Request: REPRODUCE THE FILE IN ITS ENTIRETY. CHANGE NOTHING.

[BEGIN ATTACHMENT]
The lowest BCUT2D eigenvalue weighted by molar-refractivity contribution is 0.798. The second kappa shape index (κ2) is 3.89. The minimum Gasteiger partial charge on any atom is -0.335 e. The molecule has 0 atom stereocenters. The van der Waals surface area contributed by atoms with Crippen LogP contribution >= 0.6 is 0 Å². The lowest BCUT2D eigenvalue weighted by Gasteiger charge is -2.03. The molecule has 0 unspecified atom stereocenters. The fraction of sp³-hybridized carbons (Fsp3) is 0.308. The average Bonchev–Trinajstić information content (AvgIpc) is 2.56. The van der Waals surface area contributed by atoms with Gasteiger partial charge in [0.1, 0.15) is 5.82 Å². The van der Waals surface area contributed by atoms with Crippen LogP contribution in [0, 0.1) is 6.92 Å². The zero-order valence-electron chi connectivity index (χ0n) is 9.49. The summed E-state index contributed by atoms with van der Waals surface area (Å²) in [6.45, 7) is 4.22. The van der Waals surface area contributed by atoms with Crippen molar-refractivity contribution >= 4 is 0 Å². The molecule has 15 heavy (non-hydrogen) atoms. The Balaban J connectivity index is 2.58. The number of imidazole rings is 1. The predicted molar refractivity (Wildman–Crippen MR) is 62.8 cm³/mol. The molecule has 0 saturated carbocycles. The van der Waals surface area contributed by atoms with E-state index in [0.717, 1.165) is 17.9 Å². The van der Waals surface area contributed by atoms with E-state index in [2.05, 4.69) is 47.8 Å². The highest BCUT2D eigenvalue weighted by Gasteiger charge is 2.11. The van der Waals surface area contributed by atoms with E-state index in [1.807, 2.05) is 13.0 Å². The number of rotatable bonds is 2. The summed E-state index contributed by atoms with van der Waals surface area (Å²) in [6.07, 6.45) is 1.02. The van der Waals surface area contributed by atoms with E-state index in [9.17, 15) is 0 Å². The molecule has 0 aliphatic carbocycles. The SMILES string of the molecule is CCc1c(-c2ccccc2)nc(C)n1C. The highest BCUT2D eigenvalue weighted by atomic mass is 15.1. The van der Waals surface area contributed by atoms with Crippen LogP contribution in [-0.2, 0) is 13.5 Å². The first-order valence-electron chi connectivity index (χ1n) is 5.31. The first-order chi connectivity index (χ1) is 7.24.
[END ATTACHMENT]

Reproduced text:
The lowest BCUT2D eigenvalue weighted by molar-refractivity contribution is 0.798. The second kappa shape index (κ2) is 3.89. The minimum Gasteiger partial charge on any atom is -0.335 e. The molecule has 0 atom stereocenters. The van der Waals surface area contributed by atoms with Crippen LogP contribution >= 0.6 is 0 Å². The lowest BCUT2D eigenvalue weighted by Gasteiger charge is -2.03. The molecule has 0 unspecified atom stereocenters. The fraction of sp³-hybridized carbons (Fsp3) is 0.308. The average Bonchev–Trinajstić information content (AvgIpc) is 2.56. The van der Waals surface area contributed by atoms with Gasteiger partial charge in [0.1, 0.15) is 5.82 Å². The van der Waals surface area contributed by atoms with Crippen LogP contribution in [0, 0.1) is 6.92 Å². The zero-order valence-electron chi connectivity index (χ0n) is 9.49. The summed E-state index contributed by atoms with van der Waals surface area (Å²) in [6.45, 7) is 4.22. The van der Waals surface area contributed by atoms with Crippen molar-refractivity contribution >= 4 is 0 Å². The molecule has 15 heavy (non-hydrogen) atoms. The Balaban J connectivity index is 2.58. The number of imidazole rings is 1. The predicted molar refractivity (Wildman–Crippen MR) is 62.8 cm³/mol. The molecule has 0 saturated carbocycles. The van der Waals surface area contributed by atoms with E-state index in [0.717, 1.165) is 17.9 Å². The van der Waals surface area contributed by atoms with E-state index in [2.05, 4.69) is 47.8 Å². The highest BCUT2D eigenvalue weighted by Gasteiger charge is 2.11. The van der Waals surface area contributed by atoms with E-state index in [1.807, 2.05) is 13.0 Å². The number of rotatable bonds is 2. The summed E-state index contributed by atoms with van der Waals surface area (Å²) in [6.07, 6.45) is 1.02. The van der Waals surface area contributed by atoms with E-state index in [9.17, 15) is 0 Å². The molecule has 0 aliphatic carbocycles. The SMILES string of the molecule is CCc1c(-c2ccccc2)nc(C)n1C. The highest BCUT2D eigenvalue weighted by atomic mass is 15.1. The van der Waals surface area contributed by atoms with Crippen LogP contribution in [-0.2, 0) is 13.5 Å². The first-order valence-electron chi connectivity index (χ1n) is 5.31. The first-order chi connectivity index (χ1) is 7.24.